You Have Nothing To News. Signals In The Noise – Issue 67
It’s me again. I took some time off of other work in my business last week and spent it creating another issue of Signals In The Noise for you. (Okay, wait, there may have been some extra gaming time that happened in there. I play a game called Star Citizen, because, space exploration!)
To be honest, I’d love to write you every week but I can’t commit to that quite yet. Fun fact: researching, curating, and writing an issue of Signals In The Noise takes between 8 and 14 hours of time. I’d love to do nothing but create these newsletters for you weekly, but alas, there are other areas of my business that need attention at the moment, and I’m a company of one, soooo…it’ll be more like every 2 weeks-ish.
Someone just alerted me to the fact that it’s now December, to which I replied, “wait…what the hell happened to Summer? Was that cancelled this year?”
Ugh. This year has been the longest decade of my life. If it feels that way to you as well, hang in there. The vaccine is on the way.
You Have Nothing To News
So, you have a newsletter, right? It could be in any format…even just regular emails that announce your new blog posts or podcasts. Here’s the thing about newsletters: we most often think of them as part of our content marketing engine, as in, content we create to bring traffic and leads to our site that can lead to more sales of our services and products.
In other words, we write newsletters to make more sales.
But the magic of old-school newsletters with a new-school twist is that you can use them to directly make revenue. Here’s the folks from Revue with 9 Ways To Monetize Your Newsletter.
“Art is this: the human act of doing something that might not work, something generous, something that will make a difference. The emotional act of doing personal, self-directed work to make a change that we can be proud of.” That’s Seth Godin in his newly published book, The Practice.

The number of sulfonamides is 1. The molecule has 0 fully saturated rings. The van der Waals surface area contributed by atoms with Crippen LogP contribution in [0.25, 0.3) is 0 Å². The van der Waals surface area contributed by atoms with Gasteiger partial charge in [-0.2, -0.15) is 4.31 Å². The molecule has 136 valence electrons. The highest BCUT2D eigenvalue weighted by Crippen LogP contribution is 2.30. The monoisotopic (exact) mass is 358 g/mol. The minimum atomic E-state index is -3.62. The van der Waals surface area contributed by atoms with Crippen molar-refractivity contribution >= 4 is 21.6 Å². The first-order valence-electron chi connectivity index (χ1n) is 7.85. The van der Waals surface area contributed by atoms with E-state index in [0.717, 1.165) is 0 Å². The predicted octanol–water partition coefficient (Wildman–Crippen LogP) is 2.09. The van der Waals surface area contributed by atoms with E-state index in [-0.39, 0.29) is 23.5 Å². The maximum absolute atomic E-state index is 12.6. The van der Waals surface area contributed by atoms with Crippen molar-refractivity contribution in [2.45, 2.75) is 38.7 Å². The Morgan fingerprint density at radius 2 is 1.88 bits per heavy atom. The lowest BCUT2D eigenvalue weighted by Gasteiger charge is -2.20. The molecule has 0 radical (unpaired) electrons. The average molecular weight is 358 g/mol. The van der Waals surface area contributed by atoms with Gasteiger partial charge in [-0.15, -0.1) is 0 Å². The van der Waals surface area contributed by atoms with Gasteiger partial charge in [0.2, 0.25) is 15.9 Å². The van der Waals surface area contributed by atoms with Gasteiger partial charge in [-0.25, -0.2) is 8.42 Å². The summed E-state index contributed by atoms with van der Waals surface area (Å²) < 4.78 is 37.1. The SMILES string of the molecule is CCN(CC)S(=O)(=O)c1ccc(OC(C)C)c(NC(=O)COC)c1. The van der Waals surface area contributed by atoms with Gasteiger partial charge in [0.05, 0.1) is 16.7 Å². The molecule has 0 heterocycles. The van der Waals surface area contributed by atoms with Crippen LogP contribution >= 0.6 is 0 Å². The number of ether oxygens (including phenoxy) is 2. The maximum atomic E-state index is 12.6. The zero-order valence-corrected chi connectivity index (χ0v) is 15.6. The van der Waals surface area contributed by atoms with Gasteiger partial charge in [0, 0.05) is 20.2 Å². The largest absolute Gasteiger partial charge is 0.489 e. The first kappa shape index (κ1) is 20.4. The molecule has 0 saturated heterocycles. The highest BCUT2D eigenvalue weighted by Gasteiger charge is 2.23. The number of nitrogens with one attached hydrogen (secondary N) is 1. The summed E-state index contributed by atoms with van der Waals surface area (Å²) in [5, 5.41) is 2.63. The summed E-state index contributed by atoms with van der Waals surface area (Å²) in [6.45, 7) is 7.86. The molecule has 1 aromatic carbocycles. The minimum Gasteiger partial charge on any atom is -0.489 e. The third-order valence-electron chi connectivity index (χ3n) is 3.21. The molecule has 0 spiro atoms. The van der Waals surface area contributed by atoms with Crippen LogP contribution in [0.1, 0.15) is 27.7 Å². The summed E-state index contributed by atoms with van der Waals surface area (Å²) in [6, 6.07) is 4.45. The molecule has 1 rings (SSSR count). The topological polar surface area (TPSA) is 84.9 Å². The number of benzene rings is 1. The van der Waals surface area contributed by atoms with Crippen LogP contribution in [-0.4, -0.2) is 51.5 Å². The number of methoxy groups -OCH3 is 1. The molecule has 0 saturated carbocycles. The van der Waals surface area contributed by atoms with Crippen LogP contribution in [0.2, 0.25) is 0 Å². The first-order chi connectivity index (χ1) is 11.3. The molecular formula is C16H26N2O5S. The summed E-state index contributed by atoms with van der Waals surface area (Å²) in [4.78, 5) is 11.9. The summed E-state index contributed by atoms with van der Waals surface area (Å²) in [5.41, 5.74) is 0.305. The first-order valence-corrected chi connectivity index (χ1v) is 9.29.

I’m a big Seth Godin fan. I’ve read most of his 18 books, worked on implementing many of his ideas into my businesses, and get as excited as a k-pop fan before a concert when he publishes a new book.
And The Practice did not disappoint. The main thing I took away from this book is that the work we do in our business, especially the kind of business that you and I are interested in, is very much like practicing an art form like painting or playing the violin.
There is a method, but no formulas to follow. This work we do is an act of generosity and will succeed far more when we seek to be generous with our prospects, customers, and vendors.
And it’s work to be done not just to make money, but to help others. We have to approach our work much as we’d approach a daily Zen Buddhist meditation practice. You just do the work, daily, even when you don’t want to. You return to the cushion every day and keep working on the koan mediation until the insight is revealed to you.
Treat your work in the world as a daily practice and you’ll go a long way with your business. As a writer, I’m practicing right now. I feel so fortunate that I get to write to you as part of that practice and that it doesn’t involve folding myself into a pretzel on a mediation cushion.
100 True Stans
If you’ve been around in the online business space for long enough, you’ve likely heard about this “1,000 true fans” theory [ https://kk.org/thetechnium/1000-true-fans/ ], from Kevin Kelly, which basically says that all you really need to live a comfortable lifestyle with an online business is 1,000 fans that will buy anything you produce.
Li Jin, at the Andreesen Horowitz venture capital firm says that, “today, that idea is as salient as ever—but I propose taking it a step further. As the Passion Economy grows, more people are monetizing what they love. The global adoption of social platforms like Facebook and YouTube, the mainstreaming of the influencer model, and the rise of new creator tools has shifted the threshold for success. I believe that creators need to amass only 100 True Fans—not 1,000—paying them $1,000 a year, not $100. Today, creators can effectively make more money off fewer fans.”